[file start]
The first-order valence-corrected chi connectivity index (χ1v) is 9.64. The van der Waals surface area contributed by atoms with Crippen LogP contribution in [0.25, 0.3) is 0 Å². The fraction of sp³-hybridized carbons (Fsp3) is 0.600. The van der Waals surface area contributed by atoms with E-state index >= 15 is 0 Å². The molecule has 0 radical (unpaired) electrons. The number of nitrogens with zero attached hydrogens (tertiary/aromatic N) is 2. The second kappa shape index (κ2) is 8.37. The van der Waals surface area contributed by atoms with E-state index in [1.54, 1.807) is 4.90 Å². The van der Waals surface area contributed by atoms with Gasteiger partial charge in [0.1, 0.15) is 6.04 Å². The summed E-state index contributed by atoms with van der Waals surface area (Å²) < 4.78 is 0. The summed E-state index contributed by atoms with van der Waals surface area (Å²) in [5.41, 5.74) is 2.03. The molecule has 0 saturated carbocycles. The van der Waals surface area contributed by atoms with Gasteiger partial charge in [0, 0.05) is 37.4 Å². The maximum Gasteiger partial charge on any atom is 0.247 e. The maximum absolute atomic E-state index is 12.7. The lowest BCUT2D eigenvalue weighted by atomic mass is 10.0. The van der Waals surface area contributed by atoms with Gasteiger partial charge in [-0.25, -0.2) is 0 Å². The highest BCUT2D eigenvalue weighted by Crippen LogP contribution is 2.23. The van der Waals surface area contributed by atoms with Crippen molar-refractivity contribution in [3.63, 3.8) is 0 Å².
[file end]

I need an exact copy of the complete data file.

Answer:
The first-order valence-corrected chi connectivity index (χ1v) is 9.64. The van der Waals surface area contributed by atoms with Crippen LogP contribution in [0.25, 0.3) is 0 Å². The fraction of sp³-hybridized carbons (Fsp3) is 0.600. The van der Waals surface area contributed by atoms with E-state index >= 15 is 0 Å². The molecule has 0 radical (unpaired) electrons. The number of nitrogens with zero attached hydrogens (tertiary/aromatic N) is 2. The second kappa shape index (κ2) is 8.37. The van der Waals surface area contributed by atoms with E-state index in [1.54, 1.807) is 4.90 Å². The van der Waals surface area contributed by atoms with Gasteiger partial charge in [0.1, 0.15) is 6.04 Å². The summed E-state index contributed by atoms with van der Waals surface area (Å²) < 4.78 is 0. The summed E-state index contributed by atoms with van der Waals surface area (Å²) in [5.41, 5.74) is 2.03. The molecule has 0 saturated carbocycles. The van der Waals surface area contributed by atoms with Gasteiger partial charge in [0, 0.05) is 37.4 Å². The maximum Gasteiger partial charge on any atom is 0.247 e. The maximum absolute atomic E-state index is 12.7. The lowest BCUT2D eigenvalue weighted by atomic mass is 10.0. The van der Waals surface area contributed by atoms with Gasteiger partial charge in [-0.25, -0.2) is 0 Å². The highest BCUT2D eigenvalue weighted by Crippen LogP contribution is 2.23. The van der Waals surface area contributed by atoms with Crippen molar-refractivity contribution in [3.63, 3.8) is 0 Å².